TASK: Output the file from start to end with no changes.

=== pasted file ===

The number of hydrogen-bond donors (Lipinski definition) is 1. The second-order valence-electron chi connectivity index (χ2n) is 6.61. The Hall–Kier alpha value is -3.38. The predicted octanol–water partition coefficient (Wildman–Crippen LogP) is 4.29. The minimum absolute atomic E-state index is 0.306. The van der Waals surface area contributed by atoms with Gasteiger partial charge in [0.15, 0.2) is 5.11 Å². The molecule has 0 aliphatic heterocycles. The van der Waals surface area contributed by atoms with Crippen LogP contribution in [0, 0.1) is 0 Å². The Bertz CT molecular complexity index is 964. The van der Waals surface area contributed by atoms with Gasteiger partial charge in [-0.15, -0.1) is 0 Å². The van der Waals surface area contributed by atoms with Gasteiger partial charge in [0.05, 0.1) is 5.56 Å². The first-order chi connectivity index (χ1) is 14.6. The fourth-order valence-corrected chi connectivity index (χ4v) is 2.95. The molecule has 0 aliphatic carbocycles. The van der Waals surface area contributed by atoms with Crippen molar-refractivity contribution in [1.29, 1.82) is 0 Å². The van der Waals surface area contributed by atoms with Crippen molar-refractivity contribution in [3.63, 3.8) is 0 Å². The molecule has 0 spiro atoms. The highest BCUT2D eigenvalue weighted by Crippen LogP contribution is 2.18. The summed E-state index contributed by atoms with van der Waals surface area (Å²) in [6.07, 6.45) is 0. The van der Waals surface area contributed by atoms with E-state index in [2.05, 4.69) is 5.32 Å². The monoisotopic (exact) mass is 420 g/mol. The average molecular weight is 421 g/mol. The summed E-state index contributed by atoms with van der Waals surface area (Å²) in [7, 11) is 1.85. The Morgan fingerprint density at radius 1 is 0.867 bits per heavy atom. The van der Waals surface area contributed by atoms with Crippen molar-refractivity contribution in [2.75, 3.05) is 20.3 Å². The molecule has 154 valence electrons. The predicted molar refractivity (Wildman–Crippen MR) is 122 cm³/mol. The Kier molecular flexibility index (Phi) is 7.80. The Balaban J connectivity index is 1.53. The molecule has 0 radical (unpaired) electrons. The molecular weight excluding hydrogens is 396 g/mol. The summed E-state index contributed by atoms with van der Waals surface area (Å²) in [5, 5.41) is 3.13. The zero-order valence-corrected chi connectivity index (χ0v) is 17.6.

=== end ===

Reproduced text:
The number of hydrogen-bond donors (Lipinski definition) is 1. The second-order valence-electron chi connectivity index (χ2n) is 6.61. The Hall–Kier alpha value is -3.38. The predicted octanol–water partition coefficient (Wildman–Crippen LogP) is 4.29. The minimum absolute atomic E-state index is 0.306. The van der Waals surface area contributed by atoms with Gasteiger partial charge in [0.15, 0.2) is 5.11 Å². The molecule has 0 aliphatic heterocycles. The van der Waals surface area contributed by atoms with Crippen LogP contribution in [0, 0.1) is 0 Å². The Bertz CT molecular complexity index is 964. The van der Waals surface area contributed by atoms with Gasteiger partial charge in [-0.15, -0.1) is 0 Å². The van der Waals surface area contributed by atoms with Gasteiger partial charge in [0.05, 0.1) is 5.56 Å². The first-order chi connectivity index (χ1) is 14.6. The fourth-order valence-corrected chi connectivity index (χ4v) is 2.95. The molecule has 0 aliphatic carbocycles. The van der Waals surface area contributed by atoms with Crippen molar-refractivity contribution in [1.29, 1.82) is 0 Å². The van der Waals surface area contributed by atoms with Crippen molar-refractivity contribution in [3.63, 3.8) is 0 Å². The molecule has 0 spiro atoms. The highest BCUT2D eigenvalue weighted by Crippen LogP contribution is 2.18. The summed E-state index contributed by atoms with van der Waals surface area (Å²) in [6.07, 6.45) is 0. The van der Waals surface area contributed by atoms with E-state index in [2.05, 4.69) is 5.32 Å². The monoisotopic (exact) mass is 420 g/mol. The average molecular weight is 421 g/mol. The summed E-state index contributed by atoms with van der Waals surface area (Å²) in [7, 11) is 1.85. The Morgan fingerprint density at radius 1 is 0.867 bits per heavy atom. The van der Waals surface area contributed by atoms with Crippen molar-refractivity contribution in [2.75, 3.05) is 20.3 Å². The molecule has 154 valence electrons. The predicted molar refractivity (Wildman–Crippen MR) is 122 cm³/mol. The Kier molecular flexibility index (Phi) is 7.80. The Balaban J connectivity index is 1.53. The molecule has 0 radical (unpaired) electrons. The molecular weight excluding hydrogens is 396 g/mol. The summed E-state index contributed by atoms with van der Waals surface area (Å²) in [5, 5.41) is 3.13. The zero-order valence-corrected chi connectivity index (χ0v) is 17.6.